An underread (or maybe just underassimilated) genre of intellectual history is the critical history of structuralism, fixing on the linguistic theories of Saussure, Hjelmslev, and Jakobson and their reception by the greater Parisian intellectual scene of the 1960s via Levi-Strauss’s analysis of myth. The ‘debunking’ thesis of Thomas Pavel’s The Feud of Language (given the sexier and less threatening title The Spell of Language in a later edition) is that the dramatic intellectual moment of Levi-Strauss, Lacan, Derrida, et al. — the moment going under the name Theory in North America — is based on illegitimate extrapolations from linguistic models that had already been discredited within their home discipline. Some variant of this critique is probably common knowledge among enthusiasts of the staggering variety of work faithful to the structuralist moment. But it’s unclear what practical consequences critiques like Pavel’s, both foundationalist and methodological, should have on writing that follows a structuralist lineage. Pavel himself preemptively warns against carrying the arguments of his book too far:
“To attempt to exorcise the philosophical singularity of a Derrida or of a Foucault with the help of references to structural linguistics, to Heidegger, or to Nietzsche, or to say that Greimas derived his notions from Hjelmslev, or Levi-Strauss from Jakobson amounts to no more than acknowledging a debt. The most singular part of the enterprise undoubtedly lies in the nature of the decisions taken.”
Rather than a ‘philosophical’ formal critique of the contemporary, he is interested in telling the story of why and how such a towering philosophical edifice was constructed on such shaky grounds, entirely ignoring mainstream (Anglo-American, Austrian, German, and even much French) philosophy of science in the process. I happen to think that a critique of that kind is both possible and called for (I’ll be embarking on Lee Braver’s A Thing of This World in a few days in the hopes of finding it), but will content myself here with mentioning a few of Pavel’s more serious claims.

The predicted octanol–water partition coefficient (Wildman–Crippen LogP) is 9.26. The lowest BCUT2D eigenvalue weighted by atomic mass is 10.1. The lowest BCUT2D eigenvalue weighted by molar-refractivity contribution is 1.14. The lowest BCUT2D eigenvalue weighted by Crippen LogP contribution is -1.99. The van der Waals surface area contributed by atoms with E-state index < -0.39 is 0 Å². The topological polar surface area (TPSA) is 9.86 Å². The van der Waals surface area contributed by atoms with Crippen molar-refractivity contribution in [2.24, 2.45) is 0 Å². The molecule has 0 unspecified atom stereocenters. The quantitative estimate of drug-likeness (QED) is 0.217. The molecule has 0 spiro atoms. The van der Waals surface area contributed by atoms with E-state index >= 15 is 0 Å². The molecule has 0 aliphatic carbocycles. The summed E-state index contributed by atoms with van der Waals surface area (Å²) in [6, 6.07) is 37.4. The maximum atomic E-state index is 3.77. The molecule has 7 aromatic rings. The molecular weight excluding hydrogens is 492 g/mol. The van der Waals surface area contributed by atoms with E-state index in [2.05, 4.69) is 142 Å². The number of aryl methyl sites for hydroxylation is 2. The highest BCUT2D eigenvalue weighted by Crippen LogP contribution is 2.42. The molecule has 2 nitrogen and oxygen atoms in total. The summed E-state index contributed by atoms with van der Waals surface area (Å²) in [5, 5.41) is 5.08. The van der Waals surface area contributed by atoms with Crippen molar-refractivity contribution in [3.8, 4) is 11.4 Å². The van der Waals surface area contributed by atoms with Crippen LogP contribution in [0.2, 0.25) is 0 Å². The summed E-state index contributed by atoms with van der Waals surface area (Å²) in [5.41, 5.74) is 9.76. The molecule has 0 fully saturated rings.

A big focus is on precisely what problems Saussure’s most influential theses – the arbitrariness of the sign and the subsequent bracketing of the linguistic/semiotic system from its ‘natural’ (causal/functional) context – were intended to solve. Saussure asserted the autonomy of linguistics as a discipline in response to failed attempts to reduce it to evolution, geography, history, or physics. Methodological autonomy of the kind usually invoked was originally based in phonological analysis. Pavel criticizes Levi-Strauss’s generalization of this phonological theory to analysis of morphemes, and his reduction of loosely defined cultural objects like Oedipus to morphemes. In contrast, Chomskian generative grammar (which he is mildly critical of but basically accepts) includes a set of constraints to limit arbitrariness that Levi-Strauss ignored. This allowed him and his followers a “hermeneutical freedom” that makes it impossible to retrace emic (abstract, ‘synchronic’) conclusions – like the symbolic structure of the Oedipus myth – back to their etic (‘diachronic’) constituents – the parts of the different narratives. In this way, Pavel argues, Levi-Strauss repeats precritical, premodern forms of exegesis (scholasticism, cabalism, astrology, etc.). Interestingly, Pavel defines ‘modern’ here as the break initiated by Spinoza’s critique of Biblical hermeneutics in the Tractatus. But this vagueness is what made ‘structuralism’ so attractive to so many different fields, and also what makes it impossible to reduce the later uses of the theory to their common ancestor.
He goes on to point out that further linguistic research has only found differential phonological networks in extremely limited phonetic systems, such as in languages with only thirty or so sounds. And at the semantic level, the differential thesis crumbles: “there is no need for an economy of means in vocabulary, since words can be invented or forgotten on a daily basis,” no verbal structure indeed capable of placing a priori limits on semantic meaning.